The Bohemian countries (Bohemia, Moravia and Silesia) eventually became the most industrialized part of the Habsburg Empire. During the 18th and 19th centuries, Austria sought to further explore these areas. The counter-reaction came in the form of a growing national movement. But despite the social, economic and cultural upswing of the 19th century, the Czechs remained politically weak.

In connection with the outbreak of the First World War, the nationalist movement was radicalized, and after the collapse of Austria-Hungary in the autumn of 1918, Czechoslovakia was proclaimed October 28 as an independent state. Slovakia joined two days later and the following year, the so-called Carpathian Rutenia in the east was also incorporated. Tomáš Masaryk became the first president of Czechoslovakia.

The interwar period was stable and successful for the new state. Most of the old Habsburg industry was in Czechoslovakian territory. The country had a democratic constitution and a parliamentary system of government. But the Slovaks were dissatisfied with the dominance of the Czechs and the centralized regime. The new state leader had not dared to give autonomy to the Slovaks, because it was feared that the German people of Bohemia would also demand self-government and that the country would then be divided.

After the Nazis seized power in Berlin in 1933, the contradictions to Germany intensified. Several in the German population (Sudanese) collaborated with the Nazis in Germany. In 1938 Hitler demanded that the Sudanese territories be incorporated with Germany. Under pressure from the Germans, Britain and France signed in September 1938 under the Munich Agreement, agreeing to the Czechoslovakia cut. Areas where more than half of the population were Germans came to Germany. Later Poland also took a small land area in the northern Moravia, while Hungary after the same pattern received large parts of southern Slovakia where the majority of the population was of Hungarian origin.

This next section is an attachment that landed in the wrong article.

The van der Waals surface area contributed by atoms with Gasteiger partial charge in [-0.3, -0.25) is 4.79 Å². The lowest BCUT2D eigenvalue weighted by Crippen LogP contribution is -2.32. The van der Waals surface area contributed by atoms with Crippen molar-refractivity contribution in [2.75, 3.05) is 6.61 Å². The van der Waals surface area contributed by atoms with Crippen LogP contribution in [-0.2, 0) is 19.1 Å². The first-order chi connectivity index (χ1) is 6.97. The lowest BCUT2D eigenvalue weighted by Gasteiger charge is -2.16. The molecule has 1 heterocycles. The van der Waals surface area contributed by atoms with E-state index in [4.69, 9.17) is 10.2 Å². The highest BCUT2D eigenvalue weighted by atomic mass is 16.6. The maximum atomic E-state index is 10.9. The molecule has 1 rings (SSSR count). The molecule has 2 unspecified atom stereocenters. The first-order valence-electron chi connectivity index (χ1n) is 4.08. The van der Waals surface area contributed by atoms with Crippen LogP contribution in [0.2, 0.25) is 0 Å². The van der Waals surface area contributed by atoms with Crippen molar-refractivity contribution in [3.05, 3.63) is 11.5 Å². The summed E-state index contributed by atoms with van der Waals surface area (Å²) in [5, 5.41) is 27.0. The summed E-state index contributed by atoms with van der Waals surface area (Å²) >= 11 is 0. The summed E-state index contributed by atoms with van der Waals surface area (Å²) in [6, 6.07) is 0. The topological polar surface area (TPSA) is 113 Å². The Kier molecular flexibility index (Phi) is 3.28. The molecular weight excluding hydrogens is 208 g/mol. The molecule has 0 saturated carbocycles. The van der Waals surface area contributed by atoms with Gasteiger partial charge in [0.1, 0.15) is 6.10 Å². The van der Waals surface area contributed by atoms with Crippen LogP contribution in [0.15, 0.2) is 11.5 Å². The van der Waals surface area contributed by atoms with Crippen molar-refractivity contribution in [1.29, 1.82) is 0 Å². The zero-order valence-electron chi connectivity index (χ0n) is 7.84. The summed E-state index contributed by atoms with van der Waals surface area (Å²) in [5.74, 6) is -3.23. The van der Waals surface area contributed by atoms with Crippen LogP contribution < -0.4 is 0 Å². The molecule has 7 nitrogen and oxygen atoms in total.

The Germans did not settle for the Sudanese territories: on March 15, 1939 Hitler allowed the rest of Bohemia and the Moravia to be converted into a German protectorate, the Bohemian Moravia. The day before, with Hitler’s support, Slovakia had declared itself an independent state. The leader of the new Slovak state became the priest Jozef Tiso, whose strong nationalist party with fascist-Catholic overtones as early as November 1938 had become the only one allowed in Slovakia.

Shortly after the outbreak of World War II, protests against the occupation power followed by German terror in Bohemia-Moravia occurred. An organized resistance movement arose and in London an exile government was led by Edvard Beneš. He had taken office as president in 1935, but left the country in the fall of 1938. Beneš collaborated with the Czechoslovak Communist leadership located in Moscow. Following an attack on the German national protector in 1942, the Nazis’ reprisals culminated, among other things with the annihilation of the village of Lidice near Prague.

Soviet troops invaded Slovakia in October 1944 and US forces in western Bohemia in April 1945.

Czech Republic Old History